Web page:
Col-Charles-Young
Ohio Life

The Trailblazer: Col. Charles Young

Charles Young was the most highly decorated African-American military officer of his time, the first black U.S. National Park superintendent and a professor at Ohio’s Wilberforce University. His life of service and leadership inspired generations to follow. 

On June 6, 1918, Charles Young mounted his horse and began riding from his home in Wilberforce, Ohio, to Washington, D.C. As the United States Army’s first African-American colonel, the 54-year-old’s trek was to argue his point regarding a controversial decision that forced the military hero into medical retirement during World War I. 

“I simply wanted to convince the War Department that I am still physically fit for active service, and I have every reason to believe my case will be considered favorably,” Young told a newspaper reporter in the days after his ride, according to an unidentified newspaper clipping that’s part of the collection at the National Afro-American Museum and Cultural Center in Wilberforce.  

The news article explained that riding 20 to 30 miles a day was Theodore Roosevelt’s own test for Army fitness when he was president. Young went beyond that measure, riding 31 1/2 miles per day and, as the newspaper noted, walking 15 minutes of every hour during his 16-day trek, so he could tell President Woodrow Wilson’s Secretary of War Newton D. Baker that he had “walked a quarter of the way to Washington.” 

Young met Baker personally, and although the newspaper reported the Secretary of War had promised nothing during their meeting, Young expected good news. Unfortunately, his ride did not achieve the desired effect. Although Baker reinstated Young, he refused to let him lead troops in battle, instead sending him to Ohio and later Illinois to train black servicemen.  

“It was his way of keeping [Young] out of wartime combat,” explains Robert Stewart, chief of interpretation of the Charles Young Buffalo Soldiers National Monument in Wilberforce. “If Col. Charles Young would’ve led troops during World War I, it would have paved the way for him to become the first African-American one-star brigadier general.”

Overseen by the National Park Service, Young’s former home in Wilberforce commemorates the life and achievements of the man who was born into slavery before going on to become the third African-American graduate from West Point, the first black U.S. National Park superintendent and the highest-ranking black officer in the U.S. Army of his era or any before. Open by appointment, the museum shares Young’s story in the 1856 home that itself was reportedly a way station on the Underground Railroad.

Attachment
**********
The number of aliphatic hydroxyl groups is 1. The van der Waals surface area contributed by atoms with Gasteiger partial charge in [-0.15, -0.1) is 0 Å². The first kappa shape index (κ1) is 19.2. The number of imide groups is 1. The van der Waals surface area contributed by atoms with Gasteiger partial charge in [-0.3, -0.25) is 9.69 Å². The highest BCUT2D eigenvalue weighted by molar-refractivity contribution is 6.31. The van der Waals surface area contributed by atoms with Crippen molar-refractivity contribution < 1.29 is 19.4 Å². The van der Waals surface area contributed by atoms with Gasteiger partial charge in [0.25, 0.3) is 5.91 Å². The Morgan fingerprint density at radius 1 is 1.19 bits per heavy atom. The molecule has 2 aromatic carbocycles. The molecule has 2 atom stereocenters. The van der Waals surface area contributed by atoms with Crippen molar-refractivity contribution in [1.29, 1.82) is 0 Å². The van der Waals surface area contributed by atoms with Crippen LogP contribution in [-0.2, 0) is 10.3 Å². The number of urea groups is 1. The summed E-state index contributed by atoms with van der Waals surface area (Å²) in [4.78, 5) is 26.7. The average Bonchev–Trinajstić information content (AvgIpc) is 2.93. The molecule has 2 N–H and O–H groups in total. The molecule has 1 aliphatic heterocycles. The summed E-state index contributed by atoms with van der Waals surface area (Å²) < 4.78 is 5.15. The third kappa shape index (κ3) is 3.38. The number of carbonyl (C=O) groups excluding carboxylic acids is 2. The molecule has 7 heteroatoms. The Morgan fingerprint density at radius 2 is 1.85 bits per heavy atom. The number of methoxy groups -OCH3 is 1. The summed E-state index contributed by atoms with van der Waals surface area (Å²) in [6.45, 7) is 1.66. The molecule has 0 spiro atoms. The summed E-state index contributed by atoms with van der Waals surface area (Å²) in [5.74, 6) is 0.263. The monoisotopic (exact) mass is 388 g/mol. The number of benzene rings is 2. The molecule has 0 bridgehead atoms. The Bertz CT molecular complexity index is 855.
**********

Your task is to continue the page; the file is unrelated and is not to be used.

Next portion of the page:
“He was able to rise through the ranks in a time when it was unheard of,” Stewart says of  Young’s success. “He showed it could be done in the most extreme circumstances.” 

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Twenty-two years after Young’s nearly 500-mile ride to Washington, D.C., Benjamin O. Davis Sr. became the nation’s first African-American brigadier general. In the years following Davis’ 1940 appointment, he was also awarded the Distinguished Service Medal. 

Fittingly, Young had been a mentor to Davis in 1899 while both served in the 10th Cavalry at Fort Duchesne in Utah. Young later became second lieutenant of the 10th Cavalry. It was a Buffalo Soldier unit — black, peacetime U.S. Army regiments created following the Civil War. The Buffalo Soldiers’ main responsibilities were to help control Native Americans of the Plains, prohibit cattle theft and protect coaches and wagons as they traveled through the West. There are different stories surrounding the origins of the Buffalo Soldier name. 

“According to legend, the Native Americans of the Plains gave them the name,” Stewart says. One story is that the soldiers’ dark, curly hair resembled buffalo fur. Another is the name referred to the regiments’ bravery. “The buffalo is a ferocious fighter,” Stewart adds. 
      Charles Young in 1916

By 1916, Young, seen here with Capt. John R. Barber in Mexico, had risen from major to lieutenant colonel. (Library of Congress photo)

Young’s father, Gabriel, had also served in the military. After escaping slavery in 1865, he joined the 5th Regiment, U.S. Colored Heavy Artillery. (Charles Young had been born into slavery in Mays Lick, Kentucky, a year earlier.)